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Akbar Ahmed Education. (2013) 'The Thistle and the Drone How America's War on Terror Became a Global War on Tribal Islam.'

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TOPIC FREQUENCY

Pakistan 7, U.s. 5, United States 4, Akbar Ahmed 3, America 3, Genetics 1, Waziristan 1, Nation 1, Islam 1, Altman 1, Molly 1, Gadaffi 1, Lee Scott 1, Tisch 1, Us Somalia 1, Einstein 1, Washington 1, Afghanistan 1, Iran 1, India 1,
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  CSPAN    Book TV    Akbar Ahmed  Education.  (2013) 'The Thistle and the Drone  
   How America's War on Terror Became a Global War on Tribal...  

    February 18, 2013
    1:00 - 1:30am EST  

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>> host: day tv is on location at american university washington d.c. and pleased to be joined by professor of islamic studies at american university and his book "the thistle and the drone" how america's war on terror became a global war on tribal islam" professor akbar ahmed, is a class of religion? >> guest: it is more complex. the concept of the clash of civilizations and others a simplistic. a and more than 10 years after 9/11 we should be aware of the conflicts where america is involved.
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i find many conflicts are rooted in the clash already taking place before and 11 was centered government and the triumph of the community on the border between states. without local history or culture it is impossible to impose simplistic notions but someone did waziristan or yemen is aghast at a clash of civilizations and. 90% had no idea what 9/11 was zero or of some of did not been. would have to be careful how we are analyzing and i maintain there is a crisis
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already was united states involved in a local conflict. >> host: ambassador to bases u.s. attacking their own personal try for their government? >> guest: you raised the third factor, with united states, the tribes now of the central government with a triangle of conflict that is the conflict said is often overlooked. would you include the central government than you know, it has its own relationship for some benefit and it is troubled earth these jurors south africa and asia you find this. if it is tolerant and open to give citizens the right they deserve to freedom or
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education but if it surprised -- suppresses but you have problems where you see the of brutalization and gadaffi with the triumphs saw the pattern exist and we looked at 40 case studies it is a global study of what is going on in the world. >> host: take pakistan and walked us through the different tribes. >> it is the essential piece of the study because waziristan is one of the most targeted places on earth. one of them most high and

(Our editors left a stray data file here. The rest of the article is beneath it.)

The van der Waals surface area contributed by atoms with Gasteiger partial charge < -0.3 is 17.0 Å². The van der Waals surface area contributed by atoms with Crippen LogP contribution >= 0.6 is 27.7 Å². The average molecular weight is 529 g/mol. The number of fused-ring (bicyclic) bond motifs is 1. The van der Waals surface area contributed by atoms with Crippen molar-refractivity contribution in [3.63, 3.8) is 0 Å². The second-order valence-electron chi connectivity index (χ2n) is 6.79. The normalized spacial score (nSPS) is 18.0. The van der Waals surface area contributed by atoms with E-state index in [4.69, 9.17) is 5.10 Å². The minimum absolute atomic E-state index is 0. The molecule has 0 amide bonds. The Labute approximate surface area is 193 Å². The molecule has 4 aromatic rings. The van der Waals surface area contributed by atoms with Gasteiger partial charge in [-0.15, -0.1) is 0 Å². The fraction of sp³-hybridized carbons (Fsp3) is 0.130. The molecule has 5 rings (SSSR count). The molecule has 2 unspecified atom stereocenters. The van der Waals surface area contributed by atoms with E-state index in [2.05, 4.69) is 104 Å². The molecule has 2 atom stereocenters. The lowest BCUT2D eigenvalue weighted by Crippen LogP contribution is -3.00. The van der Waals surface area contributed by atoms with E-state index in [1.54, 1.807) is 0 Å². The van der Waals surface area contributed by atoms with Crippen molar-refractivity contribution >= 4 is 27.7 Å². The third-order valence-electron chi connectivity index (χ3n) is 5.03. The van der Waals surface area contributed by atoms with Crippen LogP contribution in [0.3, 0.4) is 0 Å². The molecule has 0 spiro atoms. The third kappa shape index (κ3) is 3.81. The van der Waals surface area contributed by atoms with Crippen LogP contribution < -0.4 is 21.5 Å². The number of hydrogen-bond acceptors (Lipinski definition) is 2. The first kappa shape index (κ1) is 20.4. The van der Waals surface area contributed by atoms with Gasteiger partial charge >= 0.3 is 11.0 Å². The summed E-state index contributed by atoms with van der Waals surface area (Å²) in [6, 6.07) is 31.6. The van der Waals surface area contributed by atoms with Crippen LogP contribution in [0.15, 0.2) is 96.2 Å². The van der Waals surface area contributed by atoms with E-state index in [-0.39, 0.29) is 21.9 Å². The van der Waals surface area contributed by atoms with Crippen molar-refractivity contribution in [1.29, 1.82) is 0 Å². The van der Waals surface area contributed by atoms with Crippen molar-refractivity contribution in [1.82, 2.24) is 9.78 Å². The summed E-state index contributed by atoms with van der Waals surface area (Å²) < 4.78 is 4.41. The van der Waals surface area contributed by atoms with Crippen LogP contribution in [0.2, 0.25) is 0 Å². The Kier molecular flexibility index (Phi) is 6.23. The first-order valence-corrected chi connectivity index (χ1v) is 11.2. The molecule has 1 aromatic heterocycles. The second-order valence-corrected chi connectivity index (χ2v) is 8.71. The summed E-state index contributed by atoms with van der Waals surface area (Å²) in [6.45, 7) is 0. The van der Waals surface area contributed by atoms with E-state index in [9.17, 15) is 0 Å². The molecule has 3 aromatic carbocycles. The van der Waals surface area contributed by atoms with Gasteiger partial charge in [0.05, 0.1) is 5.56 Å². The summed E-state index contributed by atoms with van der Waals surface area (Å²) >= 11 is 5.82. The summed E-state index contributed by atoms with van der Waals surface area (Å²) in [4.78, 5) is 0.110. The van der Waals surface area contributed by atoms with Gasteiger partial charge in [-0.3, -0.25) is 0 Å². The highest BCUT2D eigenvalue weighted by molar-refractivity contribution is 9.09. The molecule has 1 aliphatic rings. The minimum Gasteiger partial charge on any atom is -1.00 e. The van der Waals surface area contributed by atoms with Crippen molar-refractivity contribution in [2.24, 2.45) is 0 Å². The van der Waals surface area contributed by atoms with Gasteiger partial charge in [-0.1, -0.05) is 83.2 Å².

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the tribal places an onerous never completely conquered it is part of pakistan but they maintain their own dependence with pride and tradition. the ordinary tribes have sound pledge yourself in the tribeca it in their skin and walkabout one day thrown about by helicopters and up to hillary than suicide bombers than travels in the fourth day by a drone strikes and incomplete desperation huge chunks of was there is stand live in the just to refugee and
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every day is like 9/11. go back to the man in the village would never the debate of drones there is a dimension often missing with the impact is devastating and has been documented by stanford and new york univ. >> host: you mentioned drones in your book talks about the drone situation in washington. what is the view of drones? >> you use the word debate it is just beginning but the debate has to opposing points of view in america you only hear one side i'd
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like to hear from pakistan, the kurds, us somalia for the drone strike stand what do they think. we don't hear their voices but we do in this book. they say life is sheer hell what have we done to deserve this. fe said it is like a genocide how are we to blame for some crazy guy on 9/11? fees are impoverished areas they are nonexistent and on top of that you have violence inflicted on them imagine despair in desperation this is very important to understand
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tribal leadership, religious leadership of three pillars stand demolishing of people who targeted them are suicide bombers that is the capping -- decapitating the entire society in that society what do you expect the next generation to be doing and do have suicide bombers blowing themselves up in schools or mosques. it is completely a breakdown of society. it is a nation of 185 million people and it is very troubled about the